New Ghost album Prequelle Is The Soundtrack For Apocalyptic Times
Ghost Prequelle Album Review
A lot has undoubtedly changed in the years following the release of Ghost’s last album Meliora; the death of Papa Emeritus III, the addition of some Ghoullettes, oh, and the reveal of their new leader Cardinal Copia. Now, three years later, on June 1st, Ghost will release their fourth and most daring offering yet: Prequelle, via Loma Vista Recordings.
The band’s mastermind Tobias Forge quite literally manages every detail of the band, from the recording to the costumes, mask design. and every visual aspect of the band. Forge, a storyteller with a vision for the grand scheme of what Ghost is destined to be, has now embarked on the band’s most adventurous record to date. With every Ghost release, the process is more like making a movie than an album, and Tobias has an uncanny ability for attention to detail, which is what continuously propels the project to new heights. Each of the group’s albums are like a soundtrack to a movie; Ghost’s albums elicit emotions including joy, fear, shock, hysteria, sadness, and even love.
Previous albums have had broad themes like impending doom on 2010’s Opus Eponymous, stories of the antichrist and the Inquisition were told on 2013’s Infestissumam, humanism on the album Meliora in 2015. Now on Prequelle, the band tells stories of the plague, the apocalypse, and even the dark ages through a ten song journey that last about 40 minutes or so. The entire body of work is a glimpse into the world we live in currently on a daily basis, listening to Tobias’s abilities to tell the stories through these new songs make the album riveting, enlightening, and entertaining.
Every Ghost album becomes more, dare I say, mainstream. On Prequelle, Tobias chooses to lose a lot of the heavy elements that listeners know from the band’s early days, and instead takes a very catchy yet beautiful songwriting approach. Don’t get me wrong, there are very much familiar elements of Ghost, but the record is an evolutionary change for the sound of the band.
The album begins with an intro titled “Ashes”, a darker spin on the children’s classic “Ring Around The Rosie”, which builds into an infectious jam which then leads to the album’s first single “Rats”.
“Rats” is a catchy, massive sounding anthem that you really can’t help but get stuck into your head. The song references the creatures, or rather, rodents, that began the plague, The song is the first example of the band’s ability to mix a rock tune with theatrical excellence and do it well. It has a bit of a 70’s Abba vibe, but very well done nonetheless.
The tune “See The Light” is a melodic, more poppy sounding song with a hard hitting cinematic chorus. The vocal style by the Cardinal on the song is much more unique than anything Ghost have done in the past. The dark lyrical content of the song mixed with the melody brings an unexpected but perfect contrast to the track.
“Miasma” is quite intriguing given that it’s an instrumental piece and features a different yet very refreshing saxophone solo at the end, which lends an 80’s inspired feel, but it doesn’t really grab your attention like some of the other tracks with vocals. Although if it’s job is to break up the album into two parts that is something it does really well because the second half of the album becomes quite mellow. “Dance Macabre”, which was the album’s second released track, is probably the most different we’ve ever heard Ghost, and even Tobias takes a new vocal approach on the track. The song is really catchy and offers huge power chords and a definitive 70’s undertone.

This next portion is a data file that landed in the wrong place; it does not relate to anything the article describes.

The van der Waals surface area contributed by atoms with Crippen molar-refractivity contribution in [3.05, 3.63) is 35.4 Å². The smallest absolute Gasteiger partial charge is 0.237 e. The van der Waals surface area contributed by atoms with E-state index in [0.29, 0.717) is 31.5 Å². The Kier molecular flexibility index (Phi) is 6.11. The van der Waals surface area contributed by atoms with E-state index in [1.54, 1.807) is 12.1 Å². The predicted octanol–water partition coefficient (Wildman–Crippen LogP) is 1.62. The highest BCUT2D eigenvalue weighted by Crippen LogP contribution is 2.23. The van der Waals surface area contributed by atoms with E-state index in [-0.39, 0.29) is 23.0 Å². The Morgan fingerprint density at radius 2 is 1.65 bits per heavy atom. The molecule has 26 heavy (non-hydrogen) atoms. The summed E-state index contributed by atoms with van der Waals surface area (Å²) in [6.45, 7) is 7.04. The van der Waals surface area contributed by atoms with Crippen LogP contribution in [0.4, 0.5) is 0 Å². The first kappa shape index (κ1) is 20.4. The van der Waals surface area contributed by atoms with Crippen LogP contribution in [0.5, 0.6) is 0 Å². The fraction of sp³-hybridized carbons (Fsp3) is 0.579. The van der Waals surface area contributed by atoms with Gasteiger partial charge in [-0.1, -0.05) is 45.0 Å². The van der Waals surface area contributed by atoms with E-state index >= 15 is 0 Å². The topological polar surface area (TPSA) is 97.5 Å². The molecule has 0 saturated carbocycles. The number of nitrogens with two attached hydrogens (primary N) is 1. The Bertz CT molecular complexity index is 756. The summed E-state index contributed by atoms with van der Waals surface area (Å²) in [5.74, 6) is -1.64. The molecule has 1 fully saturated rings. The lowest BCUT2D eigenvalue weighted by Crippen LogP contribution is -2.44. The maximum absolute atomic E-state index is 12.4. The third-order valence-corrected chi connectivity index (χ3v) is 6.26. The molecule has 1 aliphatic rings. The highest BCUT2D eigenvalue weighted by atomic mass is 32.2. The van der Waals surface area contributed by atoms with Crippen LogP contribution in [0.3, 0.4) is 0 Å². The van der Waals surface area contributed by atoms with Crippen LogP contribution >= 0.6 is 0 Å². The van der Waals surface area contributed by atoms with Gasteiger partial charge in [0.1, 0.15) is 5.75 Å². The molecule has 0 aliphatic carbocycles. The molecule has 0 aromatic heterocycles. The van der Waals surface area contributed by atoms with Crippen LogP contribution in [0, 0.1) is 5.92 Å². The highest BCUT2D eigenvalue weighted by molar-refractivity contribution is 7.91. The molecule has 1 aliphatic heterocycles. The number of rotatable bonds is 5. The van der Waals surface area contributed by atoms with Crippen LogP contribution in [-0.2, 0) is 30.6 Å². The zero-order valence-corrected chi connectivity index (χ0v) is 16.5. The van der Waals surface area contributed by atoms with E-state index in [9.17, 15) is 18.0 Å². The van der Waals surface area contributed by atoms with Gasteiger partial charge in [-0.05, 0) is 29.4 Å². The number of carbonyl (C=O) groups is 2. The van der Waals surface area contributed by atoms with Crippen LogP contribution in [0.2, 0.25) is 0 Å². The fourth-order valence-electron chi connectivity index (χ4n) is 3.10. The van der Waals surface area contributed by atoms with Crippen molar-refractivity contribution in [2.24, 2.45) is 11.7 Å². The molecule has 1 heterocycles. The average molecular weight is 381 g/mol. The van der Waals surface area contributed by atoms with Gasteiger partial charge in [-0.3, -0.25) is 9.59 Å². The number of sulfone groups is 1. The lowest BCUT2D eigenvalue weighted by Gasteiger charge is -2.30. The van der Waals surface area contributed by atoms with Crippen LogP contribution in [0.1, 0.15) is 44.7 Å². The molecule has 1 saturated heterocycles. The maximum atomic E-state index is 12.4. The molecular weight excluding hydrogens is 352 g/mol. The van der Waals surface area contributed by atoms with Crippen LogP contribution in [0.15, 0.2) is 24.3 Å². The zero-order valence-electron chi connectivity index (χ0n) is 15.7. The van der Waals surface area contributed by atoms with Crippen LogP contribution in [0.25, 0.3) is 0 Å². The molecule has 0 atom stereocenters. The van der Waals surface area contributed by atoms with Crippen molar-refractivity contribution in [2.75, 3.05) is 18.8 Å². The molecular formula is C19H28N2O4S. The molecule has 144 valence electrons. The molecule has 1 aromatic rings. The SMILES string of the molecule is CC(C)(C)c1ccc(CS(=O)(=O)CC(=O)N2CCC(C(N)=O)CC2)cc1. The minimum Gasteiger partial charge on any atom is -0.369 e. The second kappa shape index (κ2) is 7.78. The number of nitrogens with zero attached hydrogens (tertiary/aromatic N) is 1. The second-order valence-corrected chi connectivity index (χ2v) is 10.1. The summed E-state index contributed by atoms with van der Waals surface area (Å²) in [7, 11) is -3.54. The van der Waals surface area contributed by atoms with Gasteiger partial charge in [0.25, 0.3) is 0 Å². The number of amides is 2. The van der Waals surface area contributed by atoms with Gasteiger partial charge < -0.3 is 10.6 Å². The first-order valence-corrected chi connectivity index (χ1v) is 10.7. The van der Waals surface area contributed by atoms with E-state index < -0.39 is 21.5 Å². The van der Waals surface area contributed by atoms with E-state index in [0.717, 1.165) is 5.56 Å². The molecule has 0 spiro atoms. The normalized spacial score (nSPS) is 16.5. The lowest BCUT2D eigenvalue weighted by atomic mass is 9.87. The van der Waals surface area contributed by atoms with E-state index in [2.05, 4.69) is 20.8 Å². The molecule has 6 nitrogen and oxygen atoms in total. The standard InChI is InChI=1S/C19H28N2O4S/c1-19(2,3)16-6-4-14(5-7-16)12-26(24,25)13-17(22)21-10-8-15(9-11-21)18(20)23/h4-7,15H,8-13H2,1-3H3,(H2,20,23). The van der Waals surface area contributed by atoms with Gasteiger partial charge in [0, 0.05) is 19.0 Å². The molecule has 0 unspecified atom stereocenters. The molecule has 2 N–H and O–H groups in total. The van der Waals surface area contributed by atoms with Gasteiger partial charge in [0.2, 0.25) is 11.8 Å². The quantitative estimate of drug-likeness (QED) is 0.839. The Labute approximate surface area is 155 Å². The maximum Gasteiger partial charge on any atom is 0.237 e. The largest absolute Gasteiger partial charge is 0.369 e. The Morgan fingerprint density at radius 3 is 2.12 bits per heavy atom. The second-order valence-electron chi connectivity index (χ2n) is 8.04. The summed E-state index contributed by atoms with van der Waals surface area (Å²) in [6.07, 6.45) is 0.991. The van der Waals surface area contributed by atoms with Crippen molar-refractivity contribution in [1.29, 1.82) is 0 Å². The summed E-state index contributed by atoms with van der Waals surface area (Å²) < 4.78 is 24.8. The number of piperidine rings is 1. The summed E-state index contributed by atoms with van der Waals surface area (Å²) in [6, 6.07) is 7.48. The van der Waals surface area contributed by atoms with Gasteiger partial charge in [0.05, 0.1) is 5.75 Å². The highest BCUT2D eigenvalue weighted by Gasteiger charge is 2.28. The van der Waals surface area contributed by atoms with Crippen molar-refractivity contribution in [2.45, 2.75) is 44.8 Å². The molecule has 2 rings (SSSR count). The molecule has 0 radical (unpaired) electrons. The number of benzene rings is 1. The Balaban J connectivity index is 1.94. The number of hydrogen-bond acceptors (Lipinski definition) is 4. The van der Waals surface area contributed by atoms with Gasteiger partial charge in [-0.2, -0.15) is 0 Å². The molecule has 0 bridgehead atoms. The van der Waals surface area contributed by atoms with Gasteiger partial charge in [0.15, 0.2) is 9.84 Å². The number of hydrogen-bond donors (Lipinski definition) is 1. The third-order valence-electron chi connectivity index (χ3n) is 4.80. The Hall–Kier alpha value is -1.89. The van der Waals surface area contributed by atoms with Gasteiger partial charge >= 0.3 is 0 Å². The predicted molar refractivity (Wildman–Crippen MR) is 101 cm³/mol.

The eighth track on the album is titled “Witch Image”. The song’s beginning returns to a more rock driven feel and then gets a taste of more pop driven melodies. Copia’s sweet vocals on the song becomes kind of amusing when you realize the more upbeat vocal style is the anchor of lyrics about rotting flesh and suffering. The nearly six minute piano based “Helvetesfonster” is a very loosely but insanely beautifully written instrumental that’s unpredictable in every way. The instrumental floats graciously between melodic and bass driven at times, tempo changes and atmospheric and cinematic backgrounds make the song a complete stand out despite never hearing a word from Forge on the song. He manages to transcend the emotion without needing lyrics.
“Life Eternal”, clocking in as one of the shortest on the album at three and a half minutes, is the closing piece of the album. It’s yet another epic jam session that begins with piano and Copia singing his dark heart out. The song is a great way to close out the album filled with so much range and dynamics. The track remarkably captures a snapshot of what listeners just experienced throughout the whole album.
Overall, Prequelle is something truly new and unique for Ghost. It’s nothing that hasn’t been done before, but it is done really well. I appreciate Tobias Forge’s guts to step completely out of the box the industry has put them in. The album feels more like a soundtrack than an album; the stories throughout are interesting and told brilliantly through the beautiful instrumentation work on the album. The production quality is top notch and their best yet. Forge and company showcase technical proficiency and stellar musicianship, and though I know the record will have its “haters”, I firmly believe the record will catapult Ghost to a new level. Will you be converted to the darkside and join the legions who follow Ghost? Or will Prequelle break the band’s spell over you? Personally, I will continue my journey with the band and see just how big this gets!
Prequelle will be available on Friday June 1st, 2018 via Loma Vista Recordings, you can pre-order a physical copy of the album right HERE! Digital pre-orders are also available via Itunes HERE which you will receive “Dance Macabre” instantly.
- See The Light
- Dance Macabre
- Pro Memoria
- Witch Image
- Life Eternal